Apr 28, 2020 - Health

Cuomo wishes he "blew the bugle" sooner on coronavirus

In an interview for "Axios on HBO," New York Gov. Andrew Cuomo told me he wishes he had sounded the alarm sooner about the coronavirus.

Why it matters: The coronavirus has now killed more than 22,000 New Yorkers, giving Cuomo's state the worst death toll in the world — vastly worse than other dense global cities like Tokyo and Seoul.

  • And yet in managing the crisis, Cuomo has been widely praised, and he's become a fan favorite for Democrats around the country.

The big picture: I asked Cuomo what he wishes he could change about his response to the virus.

His response was revealing:

  • "When we heard in December that China had a virus problem, and China said basically, 'it was under control, don't worry,' we should've worried."
  • "When China says, 'Don't worry, I have a fire in my backyard,' you don't hang up the phone and go back to sleep, right? You get out of your house and you walk two houses over to make sure I have the fire under control. Where was every other country walking out of their home to make sure China had it under control?"
  • "I wish someone stood up and blew the bugle. And if no one was going to blow the bugle, I would feel much better if I was a bugle blower last December and January. ... I would feel better sitting here today saying, 'I blew the bugle about Wuhan province in January.' I can't say that."

In fact, on Jan. 30, the World Health Organization declared the virus an international public health emergency. And on Feb. 25, the CDC warned Americans to prepare for the inevitability of community spread.

  • But on March 2, Cuomo was projecting confidence about the virus. He said because of his "arrogance" about New York having the best health care system in the world, he didn't "even think it’s going to be as bad as it was in other countries."
  • And as late as March 19 — the day before he finally announced a stay-at-home order — Cuomo was still saying that "in many ways, the fear is more dangerous than the virus." (Though by then Cuomo had closed schools and major gatherings.)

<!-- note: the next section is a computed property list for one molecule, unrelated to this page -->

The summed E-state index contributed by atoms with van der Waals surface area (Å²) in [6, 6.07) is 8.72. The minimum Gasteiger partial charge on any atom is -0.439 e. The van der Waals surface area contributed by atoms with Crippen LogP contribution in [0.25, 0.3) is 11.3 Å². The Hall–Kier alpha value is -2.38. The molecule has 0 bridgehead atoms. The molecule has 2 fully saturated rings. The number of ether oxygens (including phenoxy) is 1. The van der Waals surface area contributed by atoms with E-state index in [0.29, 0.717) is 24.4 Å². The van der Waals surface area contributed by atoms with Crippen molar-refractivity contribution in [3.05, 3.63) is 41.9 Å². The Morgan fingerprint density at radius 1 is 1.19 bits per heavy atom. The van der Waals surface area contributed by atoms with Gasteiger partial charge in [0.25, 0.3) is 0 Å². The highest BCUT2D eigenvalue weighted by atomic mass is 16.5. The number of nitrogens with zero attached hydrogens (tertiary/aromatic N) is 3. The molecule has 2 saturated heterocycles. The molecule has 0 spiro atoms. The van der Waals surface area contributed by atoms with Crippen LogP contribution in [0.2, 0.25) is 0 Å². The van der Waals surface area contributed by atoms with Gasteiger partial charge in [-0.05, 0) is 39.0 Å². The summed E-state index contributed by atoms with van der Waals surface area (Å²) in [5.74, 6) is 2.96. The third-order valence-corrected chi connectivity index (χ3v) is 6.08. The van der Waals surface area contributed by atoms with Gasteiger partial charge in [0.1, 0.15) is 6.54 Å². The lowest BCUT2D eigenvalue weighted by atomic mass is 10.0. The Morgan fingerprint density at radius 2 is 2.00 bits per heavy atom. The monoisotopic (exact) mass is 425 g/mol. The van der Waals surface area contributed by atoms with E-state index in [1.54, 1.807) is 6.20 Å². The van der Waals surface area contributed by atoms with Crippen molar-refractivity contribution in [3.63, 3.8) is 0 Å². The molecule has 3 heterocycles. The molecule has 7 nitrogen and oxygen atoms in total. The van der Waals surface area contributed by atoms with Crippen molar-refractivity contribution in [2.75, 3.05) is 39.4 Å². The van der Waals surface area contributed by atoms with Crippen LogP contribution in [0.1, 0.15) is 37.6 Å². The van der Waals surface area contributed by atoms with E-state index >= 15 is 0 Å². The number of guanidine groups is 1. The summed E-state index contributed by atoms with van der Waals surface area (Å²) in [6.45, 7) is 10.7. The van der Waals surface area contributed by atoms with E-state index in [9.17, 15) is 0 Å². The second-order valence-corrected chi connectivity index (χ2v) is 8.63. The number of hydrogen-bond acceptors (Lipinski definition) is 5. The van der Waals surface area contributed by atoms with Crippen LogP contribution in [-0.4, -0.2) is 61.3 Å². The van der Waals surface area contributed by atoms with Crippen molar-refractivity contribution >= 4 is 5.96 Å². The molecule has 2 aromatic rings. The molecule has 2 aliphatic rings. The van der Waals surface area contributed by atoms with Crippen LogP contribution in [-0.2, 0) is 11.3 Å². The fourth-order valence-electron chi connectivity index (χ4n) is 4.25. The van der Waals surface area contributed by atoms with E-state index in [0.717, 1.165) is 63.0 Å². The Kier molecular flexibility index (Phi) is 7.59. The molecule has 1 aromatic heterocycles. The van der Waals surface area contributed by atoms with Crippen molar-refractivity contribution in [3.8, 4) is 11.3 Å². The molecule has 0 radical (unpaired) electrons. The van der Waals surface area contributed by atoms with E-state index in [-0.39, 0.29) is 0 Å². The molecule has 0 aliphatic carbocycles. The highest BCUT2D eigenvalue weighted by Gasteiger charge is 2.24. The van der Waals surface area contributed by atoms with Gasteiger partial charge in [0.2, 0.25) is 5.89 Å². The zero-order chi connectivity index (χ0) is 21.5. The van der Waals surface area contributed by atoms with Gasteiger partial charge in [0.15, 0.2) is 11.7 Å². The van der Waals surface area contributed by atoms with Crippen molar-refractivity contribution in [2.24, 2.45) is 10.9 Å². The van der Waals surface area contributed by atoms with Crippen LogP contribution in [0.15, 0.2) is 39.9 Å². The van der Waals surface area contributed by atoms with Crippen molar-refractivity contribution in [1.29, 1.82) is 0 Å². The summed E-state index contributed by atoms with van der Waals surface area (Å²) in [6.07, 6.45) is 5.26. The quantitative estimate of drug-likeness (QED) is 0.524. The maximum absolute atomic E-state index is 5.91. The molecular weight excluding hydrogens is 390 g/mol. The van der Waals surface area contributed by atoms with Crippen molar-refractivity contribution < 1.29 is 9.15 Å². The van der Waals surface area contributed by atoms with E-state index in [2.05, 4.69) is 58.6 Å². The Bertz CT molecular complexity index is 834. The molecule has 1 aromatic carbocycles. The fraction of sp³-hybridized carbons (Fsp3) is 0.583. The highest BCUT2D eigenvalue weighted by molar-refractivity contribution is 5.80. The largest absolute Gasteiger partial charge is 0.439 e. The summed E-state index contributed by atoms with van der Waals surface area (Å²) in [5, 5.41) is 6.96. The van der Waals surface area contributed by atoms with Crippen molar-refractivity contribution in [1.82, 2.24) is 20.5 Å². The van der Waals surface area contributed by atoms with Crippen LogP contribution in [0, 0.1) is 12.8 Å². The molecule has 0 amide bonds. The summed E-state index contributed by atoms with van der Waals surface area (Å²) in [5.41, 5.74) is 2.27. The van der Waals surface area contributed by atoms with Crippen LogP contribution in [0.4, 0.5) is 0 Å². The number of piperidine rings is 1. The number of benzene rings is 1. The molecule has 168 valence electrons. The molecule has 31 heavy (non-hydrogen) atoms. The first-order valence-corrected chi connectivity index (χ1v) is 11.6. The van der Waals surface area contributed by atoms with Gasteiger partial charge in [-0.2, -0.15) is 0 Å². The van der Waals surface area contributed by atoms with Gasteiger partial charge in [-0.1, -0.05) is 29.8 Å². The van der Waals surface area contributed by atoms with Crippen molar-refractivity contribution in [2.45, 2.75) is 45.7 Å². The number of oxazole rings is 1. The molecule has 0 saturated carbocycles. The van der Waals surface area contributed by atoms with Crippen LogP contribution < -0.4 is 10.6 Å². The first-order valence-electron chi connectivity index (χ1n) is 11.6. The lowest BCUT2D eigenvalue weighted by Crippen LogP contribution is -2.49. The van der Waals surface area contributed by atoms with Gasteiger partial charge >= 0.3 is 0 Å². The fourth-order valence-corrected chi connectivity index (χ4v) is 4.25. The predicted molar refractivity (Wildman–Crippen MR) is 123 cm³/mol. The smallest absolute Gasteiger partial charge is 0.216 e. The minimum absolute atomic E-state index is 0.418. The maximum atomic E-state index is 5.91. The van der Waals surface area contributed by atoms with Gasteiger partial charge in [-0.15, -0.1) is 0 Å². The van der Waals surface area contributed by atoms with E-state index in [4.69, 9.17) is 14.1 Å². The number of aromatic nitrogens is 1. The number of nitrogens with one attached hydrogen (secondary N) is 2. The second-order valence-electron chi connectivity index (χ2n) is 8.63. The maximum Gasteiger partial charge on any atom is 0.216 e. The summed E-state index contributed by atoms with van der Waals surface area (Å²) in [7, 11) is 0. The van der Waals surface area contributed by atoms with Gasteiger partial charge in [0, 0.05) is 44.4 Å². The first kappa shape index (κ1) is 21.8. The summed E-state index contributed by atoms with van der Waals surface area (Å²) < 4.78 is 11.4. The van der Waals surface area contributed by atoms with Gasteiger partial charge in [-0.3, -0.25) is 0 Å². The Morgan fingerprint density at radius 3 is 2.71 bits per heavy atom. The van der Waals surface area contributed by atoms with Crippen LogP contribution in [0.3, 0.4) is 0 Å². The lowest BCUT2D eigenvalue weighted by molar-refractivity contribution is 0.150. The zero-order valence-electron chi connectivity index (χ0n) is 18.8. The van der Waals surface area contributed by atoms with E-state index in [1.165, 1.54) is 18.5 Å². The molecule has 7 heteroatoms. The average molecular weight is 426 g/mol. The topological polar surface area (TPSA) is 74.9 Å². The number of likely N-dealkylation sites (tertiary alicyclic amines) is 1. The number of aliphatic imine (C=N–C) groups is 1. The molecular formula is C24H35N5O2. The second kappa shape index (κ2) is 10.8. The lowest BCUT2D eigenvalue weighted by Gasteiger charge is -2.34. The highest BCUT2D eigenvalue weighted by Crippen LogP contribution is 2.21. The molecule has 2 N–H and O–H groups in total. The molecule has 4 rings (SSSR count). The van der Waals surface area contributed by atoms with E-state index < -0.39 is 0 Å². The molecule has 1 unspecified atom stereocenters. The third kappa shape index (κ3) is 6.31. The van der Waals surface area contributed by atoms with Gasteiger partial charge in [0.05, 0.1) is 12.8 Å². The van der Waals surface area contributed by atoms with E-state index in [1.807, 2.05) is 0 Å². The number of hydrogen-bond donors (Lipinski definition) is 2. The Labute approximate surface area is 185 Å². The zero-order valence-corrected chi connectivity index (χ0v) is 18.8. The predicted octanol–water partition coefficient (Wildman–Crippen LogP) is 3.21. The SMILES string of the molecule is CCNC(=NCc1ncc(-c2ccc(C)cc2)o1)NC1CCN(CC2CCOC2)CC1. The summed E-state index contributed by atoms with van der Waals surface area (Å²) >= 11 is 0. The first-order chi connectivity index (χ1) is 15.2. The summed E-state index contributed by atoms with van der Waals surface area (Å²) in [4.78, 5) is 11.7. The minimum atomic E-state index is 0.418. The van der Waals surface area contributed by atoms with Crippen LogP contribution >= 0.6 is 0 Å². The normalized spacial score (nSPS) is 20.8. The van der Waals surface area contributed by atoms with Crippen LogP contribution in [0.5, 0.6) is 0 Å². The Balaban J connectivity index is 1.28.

Between the lines: In our interview, Cuomo talked about the nature of leadership in a crisis. And I pressed him on why COVID-19 was so much better at killing Americans than Germans, and so much better at killing New Yorkers than people living in Tokyo and Seoul.

  • Cuomo said Americans won't tolerate the "social constraints" that citizens of those countries have tolerated. He said that as we spoke, he could hear the protesters outside protesting the constraints he's imposed upon New Yorkers to protect them from the virus.

I asked Cuomo what he would say to Americans who feel like their state and federal governments have failed to keep them safe.

  • Cuomo insisted that New Yorkers don't feel their government has let them down, and that sentiment was "an internationalist's perspective."
  • "I don't think New Yorkers feel or Americans feel that government failed them here," he said. "I think they feel good about what government has done. ... Their health care system did respond. This was not Italy, with all due respect. ... There were not people in hallways who didn't get health care treatment."
  • "Government didn't cause or allow anyone to die. They're more interested in solidarity. And I think that's where people are now. You may be right down the road, but they're not there today."

What's next: Cuomo said he thinks Americans will push leaders to do a better job next time a pandemic arrives on our shores.

  • "The old stereotype going back 20 years, well, leaders lead. Political leaders lead. Maybe," Cuomo said. "But maybe even more often society leads, people lead, and politicians follow."
  • "This will change society. Society will not allow this to happen again. They will want to be more prepared. They will want to move more quickly. And government will follow that social instinct."

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Scoop: German foreign minister to travel to Israel with warning on annexation

Heiko Maas. Photo: Michael Kappeler/picture alliance via Getty Images

German Foreign Minister Heiko Maas is expected to travel to Israel next week to warn that there will be consequences if Israeli leaders move forward with plans to annex parts of the West Bank, Israeli officials and European diplomats tell me.

Why it matters: Israeli and European officials agree that if Israel goes ahead with unilateral annexation, the EU will respond with sanctions.